Three genera of mosquitos are responsible for most mosquito-borne infectious diseases: Aedes, Anopheles and Culex. Anopheles mosquitoes are responsible for malaria, while Aedes carry dengue, Zika, and yellow fever, and Culex transmits e.g. Japanese encephalitis. Research has found that the ranges of all three types have already increased – and the diseases they carry are now being diagnosed in places where they were previously unheard-of.As mosquitos expand their ranges, they also adapt to new conditions. Researchers have found that many species of mosquito are surprisingly, and worryingly, able to adjust to different environments. Aedes albopictus, for example, is the most geographically widespread mosquito, found on every continent except Antarctica. This species has been seen to shift to a new niche (a niche is a species’ relationship with a particular environment, and includes where it lives, what it eats, when it reproduces, etc.) on arrival to a new continent. Other species have become more tolerant to salt water, greatly increasing their potential breeding habitat.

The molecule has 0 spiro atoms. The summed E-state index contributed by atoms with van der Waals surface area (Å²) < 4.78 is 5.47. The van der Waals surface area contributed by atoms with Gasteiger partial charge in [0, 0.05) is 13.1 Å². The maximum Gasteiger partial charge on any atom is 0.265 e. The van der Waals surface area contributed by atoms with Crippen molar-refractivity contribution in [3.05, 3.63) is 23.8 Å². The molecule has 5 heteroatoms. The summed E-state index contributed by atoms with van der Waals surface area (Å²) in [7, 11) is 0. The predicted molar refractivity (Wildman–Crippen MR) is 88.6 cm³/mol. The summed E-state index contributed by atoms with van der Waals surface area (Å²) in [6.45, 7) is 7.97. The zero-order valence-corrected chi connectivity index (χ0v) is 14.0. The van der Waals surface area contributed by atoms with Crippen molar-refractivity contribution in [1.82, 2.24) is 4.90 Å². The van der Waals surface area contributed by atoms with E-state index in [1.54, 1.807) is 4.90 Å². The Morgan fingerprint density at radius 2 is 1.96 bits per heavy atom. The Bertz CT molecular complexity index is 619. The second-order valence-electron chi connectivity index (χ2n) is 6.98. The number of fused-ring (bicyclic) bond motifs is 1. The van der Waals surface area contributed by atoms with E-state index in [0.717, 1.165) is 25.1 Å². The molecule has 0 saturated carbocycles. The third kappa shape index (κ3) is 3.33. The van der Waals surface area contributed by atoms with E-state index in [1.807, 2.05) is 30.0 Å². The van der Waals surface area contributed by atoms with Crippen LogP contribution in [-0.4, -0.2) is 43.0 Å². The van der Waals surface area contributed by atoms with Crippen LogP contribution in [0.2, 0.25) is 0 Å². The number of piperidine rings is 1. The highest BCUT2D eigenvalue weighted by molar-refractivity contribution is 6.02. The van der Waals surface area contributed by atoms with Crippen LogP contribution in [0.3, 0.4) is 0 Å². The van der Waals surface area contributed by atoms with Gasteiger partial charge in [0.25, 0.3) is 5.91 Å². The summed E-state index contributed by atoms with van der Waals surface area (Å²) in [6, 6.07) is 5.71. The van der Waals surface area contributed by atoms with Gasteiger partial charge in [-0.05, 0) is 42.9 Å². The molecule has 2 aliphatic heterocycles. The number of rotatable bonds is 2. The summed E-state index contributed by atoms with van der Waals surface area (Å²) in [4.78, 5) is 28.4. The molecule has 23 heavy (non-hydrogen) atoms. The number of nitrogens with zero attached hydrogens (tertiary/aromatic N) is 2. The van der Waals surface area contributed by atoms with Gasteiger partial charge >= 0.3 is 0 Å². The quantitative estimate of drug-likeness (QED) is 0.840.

While climate change can directly affect the range of mosquitos and other vectors, human actions can also indirectly and unintentionally boost mosquito populations. For example, prolonged droughts in some parts of the world, such as Australia, have led to an increase in water storage tanks – perfect breeding grounds for the local mosquito population.
Predicting disease outbreaks
Predicting the spread of vector-borne zoonotic diseases presents many difficulties. Even studying single outbreaks of a disease can be tricky, as so many different streams of data must be analysed: number of cases of the disease, timing, location, weather and climate conditions, to name just a few. This is why the multidisciplinary approach taken by the Los Alamos National Laboratory team will be crucial in forecasting future disease outbreaks.